The transaction is valued at a record $45 billion, which by itself makes it significant. But what's really interesting about the TXU/KKR deal is its implications for global warming policy in the U.S. and what it says about the influence that capital markets now have on environmental decision making. The deal has been called a leveraged environmental buyout.
TXU had been moving ahead with plans to build 11 new coal plants in Texas, which would have resulted in an additional 78 million tons of CO2 emissions (MtCO2) per year. To put that in perspective, Texas' utility sector currently emits 223 MtCO2, more than any other state. The new TXU plants would have raised those emissions by 35%.
Source: Climate Analysis Indicators Tool, World Resources Institute.
If approved by its shareholders, the KKR deal would take TXU in an entirely new direction:
- TXU would abandon 8 of the 11 planned coal plants, preventing 56 MtCO2 of new emissions. TXU would also drop its plans for new plants based on old pulverized coal technology, increase efficiency at its existing plants by 2%, and invest in new technologies like IGCC and carbon capture.
- TXU would signal intent to join the US Climate Action Partnership (USCAP) and support a mandatory cap and trade system.
- TXU would invest $400 million in energy efficiency and conservation.
- TXU would double its wind power purchases to 1,500 megawatts (MW) and increase its promotion of solar power. Texas currently has 3,000 MW of wind capacity, more than any other state, and 24% of total U.S. wind capacity.
Capital Markets Are Greening Companies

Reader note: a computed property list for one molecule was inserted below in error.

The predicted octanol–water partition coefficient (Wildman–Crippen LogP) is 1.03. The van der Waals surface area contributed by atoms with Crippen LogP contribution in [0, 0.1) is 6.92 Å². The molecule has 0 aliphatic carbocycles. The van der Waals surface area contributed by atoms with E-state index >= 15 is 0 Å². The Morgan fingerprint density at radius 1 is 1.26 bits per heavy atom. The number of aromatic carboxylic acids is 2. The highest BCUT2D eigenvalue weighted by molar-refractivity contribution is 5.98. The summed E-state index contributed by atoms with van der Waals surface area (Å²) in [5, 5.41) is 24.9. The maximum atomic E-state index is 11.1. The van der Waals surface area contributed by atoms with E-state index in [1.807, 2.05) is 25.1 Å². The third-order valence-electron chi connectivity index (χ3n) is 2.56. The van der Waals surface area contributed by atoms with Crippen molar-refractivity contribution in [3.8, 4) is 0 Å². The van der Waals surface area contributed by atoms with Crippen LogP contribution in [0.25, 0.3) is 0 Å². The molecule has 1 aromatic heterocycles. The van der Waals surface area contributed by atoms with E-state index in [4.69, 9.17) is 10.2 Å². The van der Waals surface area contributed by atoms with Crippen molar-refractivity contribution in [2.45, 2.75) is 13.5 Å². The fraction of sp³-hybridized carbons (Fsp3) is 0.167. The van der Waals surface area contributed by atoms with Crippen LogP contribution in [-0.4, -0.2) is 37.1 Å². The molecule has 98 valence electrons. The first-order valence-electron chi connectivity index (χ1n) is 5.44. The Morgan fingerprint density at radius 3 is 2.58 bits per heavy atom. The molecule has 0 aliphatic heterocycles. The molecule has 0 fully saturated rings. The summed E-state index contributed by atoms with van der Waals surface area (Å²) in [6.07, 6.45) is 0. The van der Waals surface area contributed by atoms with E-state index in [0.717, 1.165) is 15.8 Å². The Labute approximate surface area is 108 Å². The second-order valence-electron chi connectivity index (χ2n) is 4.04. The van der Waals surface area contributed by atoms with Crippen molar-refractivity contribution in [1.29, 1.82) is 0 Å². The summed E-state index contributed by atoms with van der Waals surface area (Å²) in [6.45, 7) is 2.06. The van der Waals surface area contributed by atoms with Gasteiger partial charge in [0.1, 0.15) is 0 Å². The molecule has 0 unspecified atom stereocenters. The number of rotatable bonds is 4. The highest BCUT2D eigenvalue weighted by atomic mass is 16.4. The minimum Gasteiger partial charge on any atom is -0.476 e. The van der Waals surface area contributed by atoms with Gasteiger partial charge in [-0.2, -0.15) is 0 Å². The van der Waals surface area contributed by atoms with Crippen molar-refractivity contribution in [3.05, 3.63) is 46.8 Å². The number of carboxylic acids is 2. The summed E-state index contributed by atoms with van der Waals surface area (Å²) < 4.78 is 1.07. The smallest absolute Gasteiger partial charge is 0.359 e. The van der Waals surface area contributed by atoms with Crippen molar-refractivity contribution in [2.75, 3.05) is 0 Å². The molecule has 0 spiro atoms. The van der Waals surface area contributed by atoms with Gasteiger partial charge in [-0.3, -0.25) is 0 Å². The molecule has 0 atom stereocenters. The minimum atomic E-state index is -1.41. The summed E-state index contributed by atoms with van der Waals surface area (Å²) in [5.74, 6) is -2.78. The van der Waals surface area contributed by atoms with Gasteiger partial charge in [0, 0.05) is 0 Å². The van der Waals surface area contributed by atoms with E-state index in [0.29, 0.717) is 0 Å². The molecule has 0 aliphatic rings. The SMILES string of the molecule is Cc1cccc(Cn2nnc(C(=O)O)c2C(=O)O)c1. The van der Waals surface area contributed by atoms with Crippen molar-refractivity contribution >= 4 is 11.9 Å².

But the investment community also had a huge role in the TXU deal. Goldman Sachs, Lehman Brothers, Morgan Stanley, and Citigroup are likely equity partners in the deal (Lehman Brothers is also a USCAP member).
It's no revelation that capital markets play a major role in modern economies, and that capital investments influence and reflect the business models that will be successful. And financial markets are now factoring the impacts of climate change into their investment portfolios. The effect is that companies are experiencing powerful incentives to improve their environmental performance, account for climate change in their business plans, and reduce risks from climate change for investors and stockholders. Ultimately, this new paradigm facilitates capital allocation towards companies with sound climate strategies.
As the TXU deal shows, capital markets now assume a "carbon constrained economy" in the not too distant future, and are factoring climate change into investment decisions. And the TXU buyout demonstrates that climate change is not only an environmental issue; it affects the bottom line.